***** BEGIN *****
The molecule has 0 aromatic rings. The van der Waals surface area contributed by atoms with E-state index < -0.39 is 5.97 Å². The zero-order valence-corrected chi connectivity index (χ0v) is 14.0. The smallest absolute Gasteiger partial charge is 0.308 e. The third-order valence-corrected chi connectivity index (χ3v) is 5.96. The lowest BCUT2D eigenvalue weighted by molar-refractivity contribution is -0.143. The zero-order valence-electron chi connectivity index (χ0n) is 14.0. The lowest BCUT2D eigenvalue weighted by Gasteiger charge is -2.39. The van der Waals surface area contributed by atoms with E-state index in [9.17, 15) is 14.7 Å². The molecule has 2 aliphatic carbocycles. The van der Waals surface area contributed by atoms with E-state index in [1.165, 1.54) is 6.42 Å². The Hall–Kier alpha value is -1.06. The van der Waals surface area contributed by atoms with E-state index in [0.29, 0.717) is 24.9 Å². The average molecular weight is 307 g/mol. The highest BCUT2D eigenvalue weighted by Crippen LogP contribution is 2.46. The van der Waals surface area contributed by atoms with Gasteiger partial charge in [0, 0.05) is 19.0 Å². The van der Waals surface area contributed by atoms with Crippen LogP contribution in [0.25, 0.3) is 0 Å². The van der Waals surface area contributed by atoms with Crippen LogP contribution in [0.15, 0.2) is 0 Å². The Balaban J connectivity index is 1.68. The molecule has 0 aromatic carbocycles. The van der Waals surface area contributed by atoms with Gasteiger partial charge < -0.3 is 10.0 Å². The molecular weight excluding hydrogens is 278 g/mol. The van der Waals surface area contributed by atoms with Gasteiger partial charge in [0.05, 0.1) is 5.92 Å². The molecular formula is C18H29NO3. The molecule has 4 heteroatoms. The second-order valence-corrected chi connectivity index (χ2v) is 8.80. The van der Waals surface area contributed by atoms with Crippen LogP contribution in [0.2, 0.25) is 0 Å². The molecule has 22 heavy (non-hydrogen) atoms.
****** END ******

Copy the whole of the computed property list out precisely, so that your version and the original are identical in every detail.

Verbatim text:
The molecule has 0 aromatic rings. The van der Waals surface area contributed by atoms with E-state index < -0.39 is 5.97 Å². The zero-order valence-corrected chi connectivity index (χ0v) is 14.0. The smallest absolute Gasteiger partial charge is 0.308 e. The third-order valence-corrected chi connectivity index (χ3v) is 5.96. The lowest BCUT2D eigenvalue weighted by molar-refractivity contribution is -0.143. The zero-order valence-electron chi connectivity index (χ0n) is 14.0. The lowest BCUT2D eigenvalue weighted by Gasteiger charge is -2.39. The van der Waals surface area contributed by atoms with E-state index in [9.17, 15) is 14.7 Å². The molecule has 2 aliphatic carbocycles. The van der Waals surface area contributed by atoms with E-state index in [1.165, 1.54) is 6.42 Å². The Hall–Kier alpha value is -1.06. The van der Waals surface area contributed by atoms with E-state index in [0.29, 0.717) is 24.9 Å². The average molecular weight is 307 g/mol. The highest BCUT2D eigenvalue weighted by Crippen LogP contribution is 2.46. The van der Waals surface area contributed by atoms with Gasteiger partial charge in [0, 0.05) is 19.0 Å². The van der Waals surface area contributed by atoms with Crippen LogP contribution in [0.25, 0.3) is 0 Å². The van der Waals surface area contributed by atoms with Crippen LogP contribution in [0.15, 0.2) is 0 Å². The Balaban J connectivity index is 1.68. The molecule has 0 aromatic carbocycles. The van der Waals surface area contributed by atoms with Gasteiger partial charge < -0.3 is 10.0 Å². The molecular weight excluding hydrogens is 278 g/mol. The van der Waals surface area contributed by atoms with Gasteiger partial charge in [0.05, 0.1) is 5.92 Å². The molecular formula is C18H29NO3. The molecule has 4 heteroatoms. The second-order valence-corrected chi connectivity index (χ2v) is 8.80. The van der Waals surface area contributed by atoms with Crippen LogP contribution in [0.2, 0.25) is 0 Å². The molecule has 22 heavy (non-hydrogen) atoms.